To the Best Actress, a Vampire Breast Lift!

Oscar
What the Oscars reveal about good writing

As Oscar Night nears, I’ve been movie viewing. Two years ago I decided I had approached this awards night unprepared too many times. Movie after movie was highlighted and praised, and too often my viewed flicks were limited to Disney and Pixar.

Then our daughters left home and I found myself no longer watching any theater movies at all.

My new MO is to list the Best Picture nominees and see as many as I can before the show. My current tally: 6 viewed, 2 still on the list.

I started with The Revenant (Leonardo DiCaprio). A “revenant,” BTW, is someone who comes back from the dead. Based on the true story of frontiersman Hugh Glass, it’s the story of a man who, after being mauled by a bear, is stripped of his weapons and left to die in the wilderness by his friends.  Message for Novelists (MFN): Man Against Nature plots still work. Also, with an appropriate Author Note, the plotline of stories based on a true story can be massaged and altered to give a more complete character arc. (No spoilers, but after viewing the movie, look up the true story of Glass and see how they tweaked the ending.)

Next up was Bridge of Spies (Tom Hanks,  Stephen Spielberg).  With this talent, I knew it had to be good. Based on the true story of attorney James Donovan, which makes it even more incredible and appreciated. No tweaking with the story for arc’s sake—Donovan really was amazing. MFN: Look to this and similar true stories for inspiration, because they successfully define “hero.”

Then I saw Brooklyn (Saoirse Ronan) and fell in love with love. This is the romantic’s romance, a beautiful love story oozing with the charm, uncertainties and sacrifices of a bygone era. MFN: Love is timeless, and the movie reminds us that plotlines need not be complicated, convoluted or sensational to make a reader care, to make a reader cry.

The Big Short (Brad Pitt) surprised me. It tells the story of the banking industry’s collapse in 2008. From first glance, it seemed to be a distasteful topic. Who would want to revisit a flaming failure that left the middle class people bleeding, unemployed and homeless? MFN: The screenwriters triumphed with this by demonstrating that with care and creativity, a complicated story can be told in layman’s terms so everyone can understand it. I’ll still need to view it a few more times, just to absorb it all, but it’s a movie everyone with assets should see.

Spotlight (Michael Keaton) tells the story of the in-depth news team from The Boston Globe that broke the 2001 story of an unfrocked priest accused of molesting more than 80 boys. I admire films that tell the story after the fact. Everyone enters the theatre knowing the ending, so the strength of the story has to lie in the story’s middle. This film is classified as a drama/thriller, and the creativity and strategy with which the team overcame obstacles to find the truth may inspire writers of mystery and intrigue.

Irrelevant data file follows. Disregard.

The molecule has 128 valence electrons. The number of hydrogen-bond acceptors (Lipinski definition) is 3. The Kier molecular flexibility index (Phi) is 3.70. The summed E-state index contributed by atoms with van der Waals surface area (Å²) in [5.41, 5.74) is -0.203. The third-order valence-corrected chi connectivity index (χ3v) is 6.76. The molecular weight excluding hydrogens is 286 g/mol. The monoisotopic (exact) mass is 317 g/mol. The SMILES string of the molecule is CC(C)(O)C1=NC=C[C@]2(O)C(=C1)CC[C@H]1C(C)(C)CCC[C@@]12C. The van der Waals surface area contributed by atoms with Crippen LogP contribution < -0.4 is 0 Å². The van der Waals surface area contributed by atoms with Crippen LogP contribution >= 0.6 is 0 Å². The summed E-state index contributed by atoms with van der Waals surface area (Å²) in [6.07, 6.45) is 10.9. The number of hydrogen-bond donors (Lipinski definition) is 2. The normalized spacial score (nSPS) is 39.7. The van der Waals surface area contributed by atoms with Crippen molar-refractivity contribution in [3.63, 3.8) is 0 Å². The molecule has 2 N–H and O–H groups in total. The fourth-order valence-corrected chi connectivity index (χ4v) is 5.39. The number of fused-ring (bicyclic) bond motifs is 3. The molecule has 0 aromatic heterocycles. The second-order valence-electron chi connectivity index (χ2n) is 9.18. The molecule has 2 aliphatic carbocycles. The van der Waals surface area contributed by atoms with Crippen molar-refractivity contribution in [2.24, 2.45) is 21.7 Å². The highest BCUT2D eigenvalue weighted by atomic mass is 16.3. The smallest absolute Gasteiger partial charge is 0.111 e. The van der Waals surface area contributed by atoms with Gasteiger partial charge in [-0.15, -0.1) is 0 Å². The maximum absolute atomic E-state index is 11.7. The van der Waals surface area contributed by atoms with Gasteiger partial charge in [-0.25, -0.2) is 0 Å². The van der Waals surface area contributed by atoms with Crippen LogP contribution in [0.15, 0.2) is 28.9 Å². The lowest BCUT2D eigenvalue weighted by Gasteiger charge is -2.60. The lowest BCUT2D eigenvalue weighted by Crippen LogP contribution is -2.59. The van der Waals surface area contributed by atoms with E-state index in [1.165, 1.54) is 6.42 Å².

Room (Brie Larson) is another inspirational survival story, but with a twist. Jacob Tremblay is magnificent, an outstanding new child star. Based on the novel by Emma Donoghue. MFN: a static setting is not at all boring when presented with a compelling character study and the bond of mother and child.  A memorable example of really getting into the skin of your characters. It’s definitely a book I’d like to read.

My journey continues as Oscar Night nears. Oh, and about the Vampire Breast Lift? It’s one of the gifts in the goodie bags that will be distributed to all the nominees. I’m sure the topic will be raised during the awards program.

What’s your pick for Best Film?

Janet Lane
Janet recently released Crimson Secret, the fourth book in the international award-winning, #1 Amazon Bestselling historical romance series. Her novels are set in fifteenth century England during the so-called “Gypsy Honeymoon” decades. She graduated with honors from the University of Colorado, completing their Creative Writing program.

In addition to the awards mentioned above, Tabor’s Trinket, is a #1 Amazon Bestselling novel. Emerald Silk, part two in the Coin Forest series, was reviewed by the Historical Novels Review, which noted that it “goes beyond simple romantic suspense by including serious issues such as racism, homophobia, and clerical greed. However, the love story and the quest for the stolen chalice take center stage throughout.” #1 New York Times Best-Selling Author Lara Adrian called it “..an enchanting medieval romance filled with passion, intrigue and vividly drawn characters that leap off the page. I loved this novel!” Crimson Secret is the first novel in the series to be released as both a Kindle and as a paperback.

Janet was a featured author in RMFW Press’s Tales from Mistwillow anthology, and co-chaired the editorial board for that press’s anthology, Broken Links, Mended Lives, which was nominated for the Colorado Book Award.

Janet lives with her husband in Colorado, surrounded by a forest of conifers, herds of deer, and an occasional black bear. She welcomes your comments and feedback via her blog at http://janetlane.wordpress.com or on Twitter at @janetlaneauthor.

3 thoughts on “To the Best Actress, a Vampire Breast Lift!

  1. Ditto what Pat said. I haven’t even heard of most of these, much less seen them. After going to Star Wars, Mike and I decided we definitely need to get to the big screen more often.

    Thanks, Janet!

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